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Hamza El-Din
Arabic: hamzā' ad-dīn

Hamza El-Din.
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Hamza El-Din.

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(Wadi Halfa, Sudan 1929-Berkely, California, USA May 22, 2006) Sudanese performing musician of Islamic Nubian and Arabic Music.
Almost 4 decades have elapsed since Hamza El Din started his sacred mission of promoting, developing and presenting the Nubian Culture to the world. He was one of the many thousands suffering in the Nubian Diaspora resulting from the loss of hometowns and villages after inundation by the waters of the Aswan High Dam.
His sentiments are deeply expressed through his songs, in which his longing is expressed by calling Nubia, the daughter of mother earth.
His name remains synonymous with Nubia, Nubian Music and culture. His long and cumbersome journey was accompanied by his oud (lute) and tar (the traditional Nubian instrument).
His style is simple and majestically powerful. With a charismatic voice, and only a few taps on the tar along with tender play on the oud he can make all Nubians hear themselves.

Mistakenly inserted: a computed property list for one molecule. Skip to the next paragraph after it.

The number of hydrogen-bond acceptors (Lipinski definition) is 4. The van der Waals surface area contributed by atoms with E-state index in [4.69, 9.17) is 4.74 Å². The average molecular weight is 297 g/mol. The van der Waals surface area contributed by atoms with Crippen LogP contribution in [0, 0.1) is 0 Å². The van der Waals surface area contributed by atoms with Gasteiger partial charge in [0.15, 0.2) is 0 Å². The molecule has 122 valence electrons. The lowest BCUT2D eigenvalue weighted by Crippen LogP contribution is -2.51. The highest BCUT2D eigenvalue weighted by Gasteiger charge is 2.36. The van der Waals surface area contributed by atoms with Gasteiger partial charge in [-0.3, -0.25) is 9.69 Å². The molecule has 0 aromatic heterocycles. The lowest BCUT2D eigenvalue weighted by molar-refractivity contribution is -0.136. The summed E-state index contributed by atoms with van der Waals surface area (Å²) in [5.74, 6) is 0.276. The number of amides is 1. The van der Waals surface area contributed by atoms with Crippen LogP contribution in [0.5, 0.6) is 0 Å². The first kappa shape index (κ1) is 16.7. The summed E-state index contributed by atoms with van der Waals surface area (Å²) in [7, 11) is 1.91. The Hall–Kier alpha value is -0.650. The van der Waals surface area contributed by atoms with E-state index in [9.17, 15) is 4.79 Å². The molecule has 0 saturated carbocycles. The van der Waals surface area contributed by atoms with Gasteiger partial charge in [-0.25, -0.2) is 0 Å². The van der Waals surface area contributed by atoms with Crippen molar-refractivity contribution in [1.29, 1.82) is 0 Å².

Hamza graduated as an electrical engineer over 4 decades ago when electrical engineers were scarce in his homeland Sudan, and in Egypt, where he got his degree. However, lacking any musical background, his heart was, nevertheless, drawn to Nubian music, and he developed a sufficiently advanced level of playing to be regarded as one of the few living masters of this instrument. Hamza managed not only to revive, but also to create new Nubian music traditions.
His Sufi background, and teachings from his grandfather about Rumi and other famous Sufi mystics and poets, have qualified him to become a master in this field as well.
Hamza el Din died while hospitalized from complications following surgery for a gallbladder infection on May 22, 2006.

By Abubakr Sidahmed